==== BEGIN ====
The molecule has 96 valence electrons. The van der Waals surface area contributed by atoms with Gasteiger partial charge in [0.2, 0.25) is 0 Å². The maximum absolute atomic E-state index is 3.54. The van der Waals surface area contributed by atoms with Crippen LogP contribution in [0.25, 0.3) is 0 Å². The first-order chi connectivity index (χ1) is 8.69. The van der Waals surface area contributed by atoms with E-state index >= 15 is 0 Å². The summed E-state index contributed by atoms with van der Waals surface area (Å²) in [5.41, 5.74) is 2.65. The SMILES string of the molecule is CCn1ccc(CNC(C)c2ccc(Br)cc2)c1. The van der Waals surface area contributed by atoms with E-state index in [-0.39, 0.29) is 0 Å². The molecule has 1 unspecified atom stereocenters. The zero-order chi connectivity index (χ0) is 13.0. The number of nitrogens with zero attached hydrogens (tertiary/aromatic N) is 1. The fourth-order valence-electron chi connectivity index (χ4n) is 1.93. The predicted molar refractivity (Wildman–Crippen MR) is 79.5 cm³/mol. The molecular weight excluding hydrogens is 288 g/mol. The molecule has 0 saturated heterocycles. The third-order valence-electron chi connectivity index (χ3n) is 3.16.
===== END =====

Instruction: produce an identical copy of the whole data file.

The molecule has 96 valence electrons. The van der Waals surface area contributed by atoms with Gasteiger partial charge in [0.2, 0.25) is 0 Å². The maximum absolute atomic E-state index is 3.54. The van der Waals surface area contributed by atoms with Crippen LogP contribution in [0.25, 0.3) is 0 Å². The first-order chi connectivity index (χ1) is 8.69. The van der Waals surface area contributed by atoms with E-state index >= 15 is 0 Å². The summed E-state index contributed by atoms with van der Waals surface area (Å²) in [5.41, 5.74) is 2.65. The SMILES string of the molecule is CCn1ccc(CNC(C)c2ccc(Br)cc2)c1. The van der Waals surface area contributed by atoms with E-state index in [-0.39, 0.29) is 0 Å². The molecule has 1 unspecified atom stereocenters. The zero-order chi connectivity index (χ0) is 13.0. The number of nitrogens with zero attached hydrogens (tertiary/aromatic N) is 1. The fourth-order valence-electron chi connectivity index (χ4n) is 1.93. The predicted molar refractivity (Wildman–Crippen MR) is 79.5 cm³/mol. The molecular weight excluding hydrogens is 288 g/mol. The molecule has 0 saturated heterocycles. The third-order valence-electron chi connectivity index (χ3n) is 3.16.